On optimizing vehicular dynamic spectrum access networks: Automation and learning in mobile wireless environments
2011 IEEE Vehicular Networking Conference (VNC)
In this paper, we propose a novel architecture for optimizing the overall performance of vehicular dynamic spectrum access (VDSA) networks. Due to the high level of mobility for vehicles operating under highway conditions, coupled with spatially variant spectrum allocation across a large geographical region, we envision that future vehicular communications will employ a form of dynamic spectrum access (DSA) in order to facilitate wireless transmissions between vehicles and with roadside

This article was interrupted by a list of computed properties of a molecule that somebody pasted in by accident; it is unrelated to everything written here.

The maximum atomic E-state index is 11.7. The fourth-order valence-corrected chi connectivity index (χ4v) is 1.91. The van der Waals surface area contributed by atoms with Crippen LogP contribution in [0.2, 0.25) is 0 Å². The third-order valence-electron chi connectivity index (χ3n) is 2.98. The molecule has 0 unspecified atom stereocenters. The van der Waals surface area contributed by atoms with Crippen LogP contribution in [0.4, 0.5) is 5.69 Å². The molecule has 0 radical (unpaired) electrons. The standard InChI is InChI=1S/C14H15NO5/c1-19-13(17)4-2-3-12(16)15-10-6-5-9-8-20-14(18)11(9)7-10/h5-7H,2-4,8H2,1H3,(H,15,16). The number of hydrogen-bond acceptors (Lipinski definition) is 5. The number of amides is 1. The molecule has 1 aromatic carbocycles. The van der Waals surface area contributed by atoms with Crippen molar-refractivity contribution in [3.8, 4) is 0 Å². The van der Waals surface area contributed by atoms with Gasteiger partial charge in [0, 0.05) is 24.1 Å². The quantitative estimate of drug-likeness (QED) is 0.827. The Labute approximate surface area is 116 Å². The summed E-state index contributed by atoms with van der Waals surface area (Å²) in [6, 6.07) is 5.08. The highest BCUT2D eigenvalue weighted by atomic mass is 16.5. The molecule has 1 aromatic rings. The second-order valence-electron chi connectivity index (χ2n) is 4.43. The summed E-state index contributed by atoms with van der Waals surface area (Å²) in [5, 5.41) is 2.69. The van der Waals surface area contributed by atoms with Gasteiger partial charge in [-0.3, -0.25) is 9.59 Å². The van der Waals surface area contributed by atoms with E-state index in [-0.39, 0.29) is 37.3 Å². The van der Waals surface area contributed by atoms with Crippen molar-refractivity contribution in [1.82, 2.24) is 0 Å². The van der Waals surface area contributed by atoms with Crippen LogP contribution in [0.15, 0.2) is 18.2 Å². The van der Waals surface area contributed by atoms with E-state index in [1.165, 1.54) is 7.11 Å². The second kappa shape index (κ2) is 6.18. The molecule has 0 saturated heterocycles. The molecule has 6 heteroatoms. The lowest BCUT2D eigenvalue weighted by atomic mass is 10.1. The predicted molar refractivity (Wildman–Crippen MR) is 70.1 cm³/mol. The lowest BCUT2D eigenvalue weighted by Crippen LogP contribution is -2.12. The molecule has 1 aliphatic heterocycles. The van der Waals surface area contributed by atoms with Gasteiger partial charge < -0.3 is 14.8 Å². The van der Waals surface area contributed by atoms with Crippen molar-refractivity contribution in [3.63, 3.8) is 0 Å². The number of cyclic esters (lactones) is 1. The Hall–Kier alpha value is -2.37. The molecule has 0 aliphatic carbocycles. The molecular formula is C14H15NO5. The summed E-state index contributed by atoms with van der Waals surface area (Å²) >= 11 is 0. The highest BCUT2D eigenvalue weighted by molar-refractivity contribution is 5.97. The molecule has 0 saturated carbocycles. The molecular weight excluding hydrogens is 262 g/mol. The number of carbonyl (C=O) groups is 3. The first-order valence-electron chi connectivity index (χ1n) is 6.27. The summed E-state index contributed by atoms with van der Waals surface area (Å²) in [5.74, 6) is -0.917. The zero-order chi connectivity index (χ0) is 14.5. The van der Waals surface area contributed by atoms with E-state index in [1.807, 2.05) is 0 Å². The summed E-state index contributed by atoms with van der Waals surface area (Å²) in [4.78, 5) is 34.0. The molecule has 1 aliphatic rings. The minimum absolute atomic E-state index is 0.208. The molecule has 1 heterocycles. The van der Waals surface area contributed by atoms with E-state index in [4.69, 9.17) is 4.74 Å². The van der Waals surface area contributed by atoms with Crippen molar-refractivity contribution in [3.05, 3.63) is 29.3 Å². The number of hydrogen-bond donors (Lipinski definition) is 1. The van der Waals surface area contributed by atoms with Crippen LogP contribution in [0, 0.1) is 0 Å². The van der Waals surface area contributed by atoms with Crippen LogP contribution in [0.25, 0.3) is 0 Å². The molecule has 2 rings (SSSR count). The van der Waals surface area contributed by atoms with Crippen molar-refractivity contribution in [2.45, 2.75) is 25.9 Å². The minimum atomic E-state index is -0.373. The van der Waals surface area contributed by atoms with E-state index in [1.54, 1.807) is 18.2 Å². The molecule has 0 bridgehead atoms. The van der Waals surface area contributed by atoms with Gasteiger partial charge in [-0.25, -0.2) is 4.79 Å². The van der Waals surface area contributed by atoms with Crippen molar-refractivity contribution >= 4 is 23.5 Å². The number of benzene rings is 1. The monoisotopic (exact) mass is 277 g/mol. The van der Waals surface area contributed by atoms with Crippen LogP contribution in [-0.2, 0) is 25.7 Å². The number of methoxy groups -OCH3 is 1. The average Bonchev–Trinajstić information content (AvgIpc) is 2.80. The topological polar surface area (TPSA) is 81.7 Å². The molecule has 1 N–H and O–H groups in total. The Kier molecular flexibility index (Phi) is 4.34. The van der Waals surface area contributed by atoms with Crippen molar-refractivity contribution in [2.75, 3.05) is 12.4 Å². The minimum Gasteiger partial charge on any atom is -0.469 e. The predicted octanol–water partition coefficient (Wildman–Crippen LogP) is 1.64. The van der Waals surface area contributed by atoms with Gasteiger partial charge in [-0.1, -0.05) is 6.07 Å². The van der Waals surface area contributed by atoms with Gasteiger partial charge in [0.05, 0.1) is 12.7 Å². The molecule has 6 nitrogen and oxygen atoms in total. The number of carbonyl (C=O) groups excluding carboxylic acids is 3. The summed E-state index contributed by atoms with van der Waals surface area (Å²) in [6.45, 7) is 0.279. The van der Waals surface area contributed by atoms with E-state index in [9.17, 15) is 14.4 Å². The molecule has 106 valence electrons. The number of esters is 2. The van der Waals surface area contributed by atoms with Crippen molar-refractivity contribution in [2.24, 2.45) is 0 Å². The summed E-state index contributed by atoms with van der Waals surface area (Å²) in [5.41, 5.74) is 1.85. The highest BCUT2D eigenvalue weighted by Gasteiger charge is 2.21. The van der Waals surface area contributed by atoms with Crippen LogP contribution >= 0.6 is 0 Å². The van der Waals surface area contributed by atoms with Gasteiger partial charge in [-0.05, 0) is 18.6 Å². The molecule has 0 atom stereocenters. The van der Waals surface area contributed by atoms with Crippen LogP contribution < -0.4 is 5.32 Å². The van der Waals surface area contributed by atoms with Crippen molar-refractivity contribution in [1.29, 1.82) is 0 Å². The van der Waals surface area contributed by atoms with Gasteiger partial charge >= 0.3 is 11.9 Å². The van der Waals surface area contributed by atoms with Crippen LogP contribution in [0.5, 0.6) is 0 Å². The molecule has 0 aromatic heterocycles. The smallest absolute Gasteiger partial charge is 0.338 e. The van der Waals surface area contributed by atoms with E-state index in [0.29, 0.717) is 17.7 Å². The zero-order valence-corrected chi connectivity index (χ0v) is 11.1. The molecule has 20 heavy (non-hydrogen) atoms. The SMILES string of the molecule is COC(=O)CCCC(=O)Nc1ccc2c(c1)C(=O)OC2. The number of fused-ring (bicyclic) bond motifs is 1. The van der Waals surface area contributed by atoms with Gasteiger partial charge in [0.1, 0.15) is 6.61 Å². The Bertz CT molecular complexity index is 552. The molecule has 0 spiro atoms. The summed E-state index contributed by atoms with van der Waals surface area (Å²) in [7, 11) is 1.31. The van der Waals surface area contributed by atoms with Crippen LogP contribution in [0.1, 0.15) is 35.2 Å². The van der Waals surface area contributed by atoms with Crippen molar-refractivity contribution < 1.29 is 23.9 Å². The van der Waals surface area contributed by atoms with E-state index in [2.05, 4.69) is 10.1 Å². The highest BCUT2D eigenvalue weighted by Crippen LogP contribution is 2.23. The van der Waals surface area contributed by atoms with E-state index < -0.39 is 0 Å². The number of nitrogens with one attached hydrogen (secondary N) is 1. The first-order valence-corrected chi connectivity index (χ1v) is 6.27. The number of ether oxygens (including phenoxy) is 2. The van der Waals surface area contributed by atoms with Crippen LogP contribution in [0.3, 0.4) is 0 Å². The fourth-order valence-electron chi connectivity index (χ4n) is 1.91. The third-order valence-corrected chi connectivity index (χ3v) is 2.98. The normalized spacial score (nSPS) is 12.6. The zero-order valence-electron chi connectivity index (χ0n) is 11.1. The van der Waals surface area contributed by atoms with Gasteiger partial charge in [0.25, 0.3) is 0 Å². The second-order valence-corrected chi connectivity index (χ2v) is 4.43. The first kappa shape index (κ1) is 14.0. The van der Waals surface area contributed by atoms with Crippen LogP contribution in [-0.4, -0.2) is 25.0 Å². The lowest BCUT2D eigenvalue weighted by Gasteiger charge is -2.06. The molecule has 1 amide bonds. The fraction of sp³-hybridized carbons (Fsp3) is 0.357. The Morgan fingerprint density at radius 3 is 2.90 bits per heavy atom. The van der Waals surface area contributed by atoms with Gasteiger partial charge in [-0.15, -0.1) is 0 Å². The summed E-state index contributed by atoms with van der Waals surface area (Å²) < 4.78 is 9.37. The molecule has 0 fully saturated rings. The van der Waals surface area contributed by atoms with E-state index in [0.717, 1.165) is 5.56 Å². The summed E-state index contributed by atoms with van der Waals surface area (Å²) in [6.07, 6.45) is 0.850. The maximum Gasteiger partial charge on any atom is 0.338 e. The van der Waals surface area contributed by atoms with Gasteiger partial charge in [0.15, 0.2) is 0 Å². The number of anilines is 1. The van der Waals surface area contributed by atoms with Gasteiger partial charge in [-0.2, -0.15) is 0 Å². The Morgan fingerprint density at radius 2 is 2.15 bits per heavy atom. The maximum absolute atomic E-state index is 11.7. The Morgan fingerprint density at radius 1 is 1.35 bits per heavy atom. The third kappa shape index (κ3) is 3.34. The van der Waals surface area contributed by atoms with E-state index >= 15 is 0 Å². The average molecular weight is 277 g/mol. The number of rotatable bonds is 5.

... ucture. In particular, the VDSA concept will be enabled by a combination of software-defined radio (SDR) technology, spectral occupancy databases, and machine learning techniques for enabling network automation. A vehicular networking scenario is substantially different relative to a generic mobile scenario with respect to the high level of mobility involved, the predictable trajectories of the vehicular traffic, and the overall scale of the network range. Consequently, the proposed architecture is designed to enable VDSA in a more flexible wireless spectrum environment by leveraging the cognitive radio concept and existing wireless spectrum databases actively being developed while simultaneously being compatible with current spectrum regulations. Regarding practical issues for vehicular communications, vehicle mobility is taken into account in order to ensure primary user protection, databases and channel priority schemes are used in order to record temporal and spatial channel heterogeneity, and vehicle path prediction techniques are employed in order to enhance channel access in this operating environment. Specifically, we show the advantages of employing the proposed learning architecture via a case study where reinforcement learning is used in order to achieve intelligent channel selection within a realistic VDSA environment. Moreover, performance enhancements in terms of channel switching times, interference, and throughput are shown via computer simulations.